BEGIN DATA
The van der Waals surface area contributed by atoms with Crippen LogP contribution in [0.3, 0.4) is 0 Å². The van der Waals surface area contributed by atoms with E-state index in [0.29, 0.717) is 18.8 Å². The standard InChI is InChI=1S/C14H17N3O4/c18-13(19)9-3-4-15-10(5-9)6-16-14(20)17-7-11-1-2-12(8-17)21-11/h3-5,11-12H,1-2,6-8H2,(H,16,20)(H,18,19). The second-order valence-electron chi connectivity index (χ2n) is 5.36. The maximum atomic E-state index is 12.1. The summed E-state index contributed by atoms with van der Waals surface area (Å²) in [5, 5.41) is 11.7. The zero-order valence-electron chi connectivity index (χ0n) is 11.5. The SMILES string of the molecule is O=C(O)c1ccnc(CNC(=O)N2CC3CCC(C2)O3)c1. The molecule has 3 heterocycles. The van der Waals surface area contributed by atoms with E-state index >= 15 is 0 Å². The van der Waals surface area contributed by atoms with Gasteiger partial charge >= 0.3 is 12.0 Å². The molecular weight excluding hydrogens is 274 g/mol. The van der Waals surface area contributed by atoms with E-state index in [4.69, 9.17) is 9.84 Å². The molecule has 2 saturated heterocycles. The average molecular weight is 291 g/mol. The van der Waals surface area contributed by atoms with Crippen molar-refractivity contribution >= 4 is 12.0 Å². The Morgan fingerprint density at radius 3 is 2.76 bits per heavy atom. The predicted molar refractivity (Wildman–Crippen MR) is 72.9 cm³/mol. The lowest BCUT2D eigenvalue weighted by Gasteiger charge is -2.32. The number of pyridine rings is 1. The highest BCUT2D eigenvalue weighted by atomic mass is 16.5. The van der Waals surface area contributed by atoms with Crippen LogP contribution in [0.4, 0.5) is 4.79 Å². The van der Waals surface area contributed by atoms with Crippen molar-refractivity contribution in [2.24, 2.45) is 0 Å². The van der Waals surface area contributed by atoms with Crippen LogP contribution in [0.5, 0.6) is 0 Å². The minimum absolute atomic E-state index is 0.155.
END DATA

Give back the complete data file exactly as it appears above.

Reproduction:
The van der Waals surface area contributed by atoms with Crippen LogP contribution in [0.3, 0.4) is 0 Å². The van der Waals surface area contributed by atoms with E-state index in [0.29, 0.717) is 18.8 Å². The standard InChI is InChI=1S/C14H17N3O4/c18-13(19)9-3-4-15-10(5-9)6-16-14(20)17-7-11-1-2-12(8-17)21-11/h3-5,11-12H,1-2,6-8H2,(H,16,20)(H,18,19). The second-order valence-electron chi connectivity index (χ2n) is 5.36. The maximum atomic E-state index is 12.1. The summed E-state index contributed by atoms with van der Waals surface area (Å²) in [5, 5.41) is 11.7. The zero-order valence-electron chi connectivity index (χ0n) is 11.5. The SMILES string of the molecule is O=C(O)c1ccnc(CNC(=O)N2CC3CCC(C2)O3)c1. The molecule has 3 heterocycles. The van der Waals surface area contributed by atoms with E-state index >= 15 is 0 Å². The van der Waals surface area contributed by atoms with Gasteiger partial charge >= 0.3 is 12.0 Å². The molecular weight excluding hydrogens is 274 g/mol. The van der Waals surface area contributed by atoms with E-state index in [4.69, 9.17) is 9.84 Å². The molecule has 2 saturated heterocycles. The average molecular weight is 291 g/mol. The van der Waals surface area contributed by atoms with Crippen molar-refractivity contribution >= 4 is 12.0 Å². The Morgan fingerprint density at radius 3 is 2.76 bits per heavy atom. The predicted molar refractivity (Wildman–Crippen MR) is 72.9 cm³/mol. The lowest BCUT2D eigenvalue weighted by Gasteiger charge is -2.32. The number of pyridine rings is 1. The highest BCUT2D eigenvalue weighted by atomic mass is 16.5. The van der Waals surface area contributed by atoms with Crippen LogP contribution in [0.4, 0.5) is 4.79 Å². The van der Waals surface area contributed by atoms with Crippen molar-refractivity contribution in [2.24, 2.45) is 0 Å². The van der Waals surface area contributed by atoms with Crippen LogP contribution in [0.5, 0.6) is 0 Å². The minimum absolute atomic E-state index is 0.155.